Evening all, hope you had a nice weekend. I am in the midst of another house move – the fourth such event since 2017 – so I spent most of Saturday and Sunday putting things into boxes and painfully trying to decide whether or not to keep my camera. I bought it in 2008 and it has been with me on many adventures but now, sadly, it has has about as much use as a landline telephone. Do I follow my head or my heart? I’ve not yet decided.
Anyway, what’s wrong with Aussie cricketers? They once again crossed the line between hard competition and blatant cheating last night. As a Brit, I do not need much encouragement to dislike Australian cricketers. We are taught from an early that we mustn’t, under any circumstances, lose to them. But while rarely difficult, recently it has become impossible to feel anything but contempt for them.
Let me set the scene. Ahead of the final day of the third test between Australia and India in Sydney last night, India faced the daunting task of batting through the entire day with just eight wickets in hand to save the game. In the first session, Cheteshwar Pujara and Rishabh Pant played with obdurate brilliance to take India to lunch with seven wickets remaining, giving them far-fetched but real hope of earning an unlikely draw.
As the players emerged from the dressing rooms for the afternoon session, Aussie batsman Steve Smith – yes, him again – decided to take matters into his own hands. He walked up to the crease and scuffed out Pant’s mark with his foot in the hope of knocking the Indian batsman’s rhythm out of kilter. Smith’s actions were unseen by the on-field umpires but he was, predictably, caught in the act by the stump camera. Comment and controversy has since followed.
Now, the infringement is probably not serious enough to warrant any serious retrospective punishment. Pant merely took a new mark, as every batsman does before each innings, and things were back to normal in no time. But it is the spirit of Smith’s actions that has got people talking. It might be a minor infringement, but it is still clearly and definitively against the rules. You are not, as a fielding team, allowed to tamper with the pitch or ball to gain an advantage.
Smith, of course, knows this all too well. Back in 2018, the 31-year-old was at the centre of the biggest scandal to hit Australian cricket this century. On the brink of defeat during a test match in South Africa, former batsman Cameron Bancroft was caught using sandpaper hidden in his pocket to rough up the ball in a desperate attempt to swing the game in Australia’s favour. Smith, who was captain at the time, admitted that it was a joint decision made by the leadership group, which included vice captain David Warner. Both Smith and Warner were subsequently stripped of their captaincy positions and banned from all cricket for 12 months. In a dramatic press conference featuring more tears than a back-to-back screening of the The Notebook, Smith apologized and vowed to be a “force for change” going forward. It appears he has already forgotten that promise.
Smith is a strange player. You can’t argue with his record. He has a test batting average of more than 62 from 76 matches, which is enough to make him comfortably one of the best in the world. But he is ungainly and unorthodox at the crease, swiping and flashing his way through innings. While a small part of me respects and admires his achievements in the game, this latest blot in his copybook means that I cannot respect or admire him as a person or cricket ambassador. If he is a force for change, I shudder to think where the sport is headed.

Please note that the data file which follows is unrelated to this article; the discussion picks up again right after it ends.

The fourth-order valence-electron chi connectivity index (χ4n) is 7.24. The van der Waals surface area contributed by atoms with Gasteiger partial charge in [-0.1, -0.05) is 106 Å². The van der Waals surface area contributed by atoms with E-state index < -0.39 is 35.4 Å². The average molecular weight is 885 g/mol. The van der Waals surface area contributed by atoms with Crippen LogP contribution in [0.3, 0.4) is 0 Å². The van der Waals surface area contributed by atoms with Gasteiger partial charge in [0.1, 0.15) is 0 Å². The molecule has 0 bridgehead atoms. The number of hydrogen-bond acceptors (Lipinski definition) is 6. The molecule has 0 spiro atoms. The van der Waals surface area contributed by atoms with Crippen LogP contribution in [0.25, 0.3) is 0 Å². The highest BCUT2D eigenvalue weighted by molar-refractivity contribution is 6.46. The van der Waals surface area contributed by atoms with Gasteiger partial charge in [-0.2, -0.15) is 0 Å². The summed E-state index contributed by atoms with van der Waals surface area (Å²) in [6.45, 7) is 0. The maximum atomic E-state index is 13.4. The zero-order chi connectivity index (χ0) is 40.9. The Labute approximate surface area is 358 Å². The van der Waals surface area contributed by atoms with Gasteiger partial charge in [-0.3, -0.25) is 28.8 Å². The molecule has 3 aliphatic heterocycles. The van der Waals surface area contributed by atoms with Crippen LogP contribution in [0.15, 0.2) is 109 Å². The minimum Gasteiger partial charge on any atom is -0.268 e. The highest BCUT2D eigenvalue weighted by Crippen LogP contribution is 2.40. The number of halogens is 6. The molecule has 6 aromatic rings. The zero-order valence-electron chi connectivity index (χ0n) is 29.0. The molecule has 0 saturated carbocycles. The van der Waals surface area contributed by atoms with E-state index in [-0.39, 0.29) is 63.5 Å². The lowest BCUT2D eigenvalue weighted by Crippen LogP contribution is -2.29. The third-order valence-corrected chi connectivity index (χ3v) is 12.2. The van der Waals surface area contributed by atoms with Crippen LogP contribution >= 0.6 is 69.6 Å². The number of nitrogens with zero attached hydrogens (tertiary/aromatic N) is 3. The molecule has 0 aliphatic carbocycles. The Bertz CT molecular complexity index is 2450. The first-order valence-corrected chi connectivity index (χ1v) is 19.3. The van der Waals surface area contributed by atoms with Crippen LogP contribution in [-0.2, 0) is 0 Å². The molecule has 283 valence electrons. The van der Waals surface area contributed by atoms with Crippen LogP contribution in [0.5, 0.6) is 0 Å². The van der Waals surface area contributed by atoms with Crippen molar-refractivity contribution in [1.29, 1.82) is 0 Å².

Smith wasn’t alone among the Australians in misbehaving during this test. In the wake of the South Africa debacle, wicketkeeper Tim Paine – seen by many as a mature and most-importantly fair player – was appointed captain. Last night, frustrated at having put down a number of presentable catches, Paine began relentlessly sledging Ravichandran Ashwin in a bid to distract the focus of the Indian batsman.
For better or worse, sledging is part of the game, a long-used ploy to get into people’s heads. But once again there is a line that should not be crossed; throw a few comments out here or there if you will, but for the most part let people get on and play cricket. Most agree that Paine’s incessant chat last night was a step too far.
And the Aussie’s comments weren’t even funny. Among the many inventive taunts thrown at Ashwin was, “At least my team-mates like me.” Way to be witty, Tim. I used to use that line when I got into beefs in my school playground when I was eight.
Finally, its worth mentioning the alleged racist abuse to which India’s players were subjected during the game, which suspended play for 10 minutes on day three. Cricket Australia has vowed to launch an investigation into the comments directed at bowlers Jasprit Bumrah and Mohammed Siraj. I know this doesn’t concern the Australia players directly, but the fans are a reflection of the team and vice versa. If the allegations are true, lets hope that appropriately strong consequences await the offenders.
Anyway, despite the Aussies’ best and mostly illegitimate efforts, India were fantastic and batted through the day to earn a well-deserved draw. Karma, as they say in Delhi, is a bitch. I know who I’ll be supporting in next week’s series decider in Brisbane.
Right, that’s all for today. Have a good start to the week and I’ll be back here on Wednesday. Till then.
—What did you think about Australia’s antics during the test against India last night? Let me know in the comments section below!—